Wednesday, 13 July 2011

Who's protecting you?

This morning Little Feet and the other children in Reception walked to a local theatre and had a very engaging tour, hosted by the theatrical parents of another child.  I was one of the mums privileged to be asked to help walk them there, and was provided with a high visibility waistcoat so I could stand in the road holding up the traffic, affording the kids safe passage across.  What I hadn't bargained for was that in the process of being a pseudo-lollipop lady (minus the stick), I would of course end up leaving the road after the last child, putting me at the back.  I would then have to manoeuvre myself very quickly past the long crocodile of children to the front of the queue in time for the next road.  And of course it was wheelie bin day, which meant performing a strange kind of slalom between bins, trees, meandering children and the ubiquitous dog poo.  I managed all right until I got chatting, forgot about the road ahead and had a very mad dash, streaking passed amused four and five-year-olds in my high-vis yellow.

While I stood in the middle of the road one of the teachers joked, "But who's protecting you?"  I missed an opportunity there as my slow wit only allowed me to chuckle.

Monday, 11 July 2011

You don't know what you've got till it's gone

For four or five years I've been meeting friends for coffee nearly every Monday morning, first with just Little Feet and then with Big Grin joining us too when she was born, and then without Little Feet as she went to Nursery and then school.  Over time the friends have changed too: people have come and gone and the numbers have waxed and waned.  The day we had a posse of 15 and had to push 3 tables together was a good day.  For the last 3 and a half years we've met in Ikea Coventry and availed ourselves of free tea and coffee thanks to their family card scheme.  We've learnt how to play the system, how to beat the queue if all you require is a few mugs and don't want to get stuck between the barriers, herded towards the 99p cooked breakfasts.

And then, all of a sudden, it was over.  Everyone except Big Grin and I had somewhere else to be, but it wasn't announced and celebrated.  We didn't have a Last Monday, clanking our Ikea mugs together toasting our lives and times.  There was just a realisation that we hadn't met for a couple of weeks and weren't likely to in the future except for exceptional circumstances.  And it was a bit sad.

Friday, 4 March 2011

No longer loved

Yesterday I overheard a snippet of a loud and fast-moving conversation as a group of young buggy-pushing mums passed me in the subway: "...and he said, 'I don't love you anymore,' and I was like..."

And that was all I heard. It might not have been about her. It might have been reported speech from another conversation with a party not present. But it made me sad, because someone somewhere is no longer loved.

Personally responsible?

On Tuesday we had a family trip to the dentist.  Big Grin (3) was as good as gold and opened her mouth and seemed to thoroughly enjoy the experience.  Little Feet (nearly 5) had already decided that morning she wasn't going to cooperate and flatly refused to open her mouth.  In her defence, she is slightly man-phobic, and being tactile isn't her thing, so it wasn't going to go well anyway.  The Mister and I were both lauded for our own teeth-brushing, and informed that we were in the dentist's top 2%, and according to him, he's picky.  He isn't too worried about not being able to see Little Feet's teeth as hopefully we'll be taking care of her teeth as well as our own.  When we got home I said to The Mister that I would feel personally responsible if either of the girls ever got tooth decay.  Somewhere along the line I wouldn't've been doing my job properly.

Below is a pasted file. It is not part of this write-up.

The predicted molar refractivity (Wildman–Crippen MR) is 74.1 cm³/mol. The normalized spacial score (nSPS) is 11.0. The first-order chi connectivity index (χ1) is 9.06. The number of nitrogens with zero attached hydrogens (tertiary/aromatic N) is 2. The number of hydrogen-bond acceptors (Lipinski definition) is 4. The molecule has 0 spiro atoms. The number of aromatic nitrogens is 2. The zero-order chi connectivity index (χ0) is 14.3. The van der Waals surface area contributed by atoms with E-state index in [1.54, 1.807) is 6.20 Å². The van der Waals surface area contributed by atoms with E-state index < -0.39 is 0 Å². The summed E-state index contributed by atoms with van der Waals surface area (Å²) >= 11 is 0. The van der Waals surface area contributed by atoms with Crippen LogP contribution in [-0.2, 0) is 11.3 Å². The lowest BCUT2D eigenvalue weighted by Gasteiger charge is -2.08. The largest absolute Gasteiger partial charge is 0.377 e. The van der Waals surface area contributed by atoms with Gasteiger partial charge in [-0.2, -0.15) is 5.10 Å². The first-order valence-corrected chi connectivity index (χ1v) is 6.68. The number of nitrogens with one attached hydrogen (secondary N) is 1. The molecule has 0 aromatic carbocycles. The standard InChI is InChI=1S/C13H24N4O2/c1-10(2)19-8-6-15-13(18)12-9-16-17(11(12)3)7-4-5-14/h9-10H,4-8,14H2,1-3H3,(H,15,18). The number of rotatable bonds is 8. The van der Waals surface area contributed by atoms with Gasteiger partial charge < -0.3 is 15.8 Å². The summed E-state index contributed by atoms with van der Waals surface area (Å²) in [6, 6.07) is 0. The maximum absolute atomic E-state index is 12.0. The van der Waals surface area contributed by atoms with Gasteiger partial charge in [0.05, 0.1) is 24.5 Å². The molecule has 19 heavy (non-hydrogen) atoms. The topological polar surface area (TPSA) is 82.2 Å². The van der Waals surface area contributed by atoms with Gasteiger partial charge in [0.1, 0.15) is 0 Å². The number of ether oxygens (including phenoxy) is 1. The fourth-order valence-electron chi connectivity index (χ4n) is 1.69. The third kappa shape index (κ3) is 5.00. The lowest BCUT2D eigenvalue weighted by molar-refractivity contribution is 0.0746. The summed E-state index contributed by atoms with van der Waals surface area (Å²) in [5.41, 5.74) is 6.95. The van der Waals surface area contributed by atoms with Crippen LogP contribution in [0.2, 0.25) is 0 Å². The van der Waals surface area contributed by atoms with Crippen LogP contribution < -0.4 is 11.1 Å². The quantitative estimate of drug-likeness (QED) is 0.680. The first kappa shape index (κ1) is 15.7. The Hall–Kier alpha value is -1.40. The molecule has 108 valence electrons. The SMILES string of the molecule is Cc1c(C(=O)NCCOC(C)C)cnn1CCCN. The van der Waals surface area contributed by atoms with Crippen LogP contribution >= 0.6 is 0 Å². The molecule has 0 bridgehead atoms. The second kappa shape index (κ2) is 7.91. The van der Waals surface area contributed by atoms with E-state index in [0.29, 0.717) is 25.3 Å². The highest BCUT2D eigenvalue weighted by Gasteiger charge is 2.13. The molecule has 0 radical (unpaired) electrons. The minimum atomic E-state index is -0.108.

That got me thinking.  Would I feel the same if they got heart disease from leading a sedentry lifestyle?  Or dropped litter?  Or robbed a bank?  Or were mean to other kids at school?  Or turned their backs on God?  How far am I responsible for the choices they make in their lives?  This parenting lark is pretty heavy.  We pray; we follow the Bible's guidance; we try to impart the good stuff, to live the good stuff; we teach them to make good choices; but ultimately we leave them in God's hands.

Saturday, 12 February 2011

Sanctifying the Ordinary

"And what do you do?"

"I'm a wife and a mum."

But that isn't the full story!  I'm a child of God, loved and redeemed, and while that may not be enough for the 2011 UK mindset, it is for me.  As long as I don't listen to the seeds of doubt planted in my mind.  A couple of weeks ago I was doing the dangerous thing of navel-gazing and wondering what I'd achieved in my life, and what I should be doing with my life, especially when our youngest goes to school.  It wasn't entirely misguided: I do want to make sure I'm doing the things God wants me to do.  Then He spoke to me.  "Sanctify the ordinary."  Of course!  How could I forget?  I have heard it all before - that as I'm doing the laundry or washing dishes or kissing a bumped knee I should do it all for the glory of God, because it really matters to God.  But sanctifying it - setting it apart, making it holy, special, different - seems to bring it on to another level.  It's not just doing the chores without grumbling so God will be pleased; it's making it count eternally.

Yesterday we were so blessed to have a bride leave for her wedding from our house, using our home to get dressed in.  What can be more ordinary than two people coming together and getting married?  It happens all the time.  It's certainly not extraordinary.  And yet it is so special, and I was honoured to participate in sanctifying the ordinary simply by opening up the home God has given us, and by hosting the bride's father in our spare room too.  Such a small thing and such a big thing.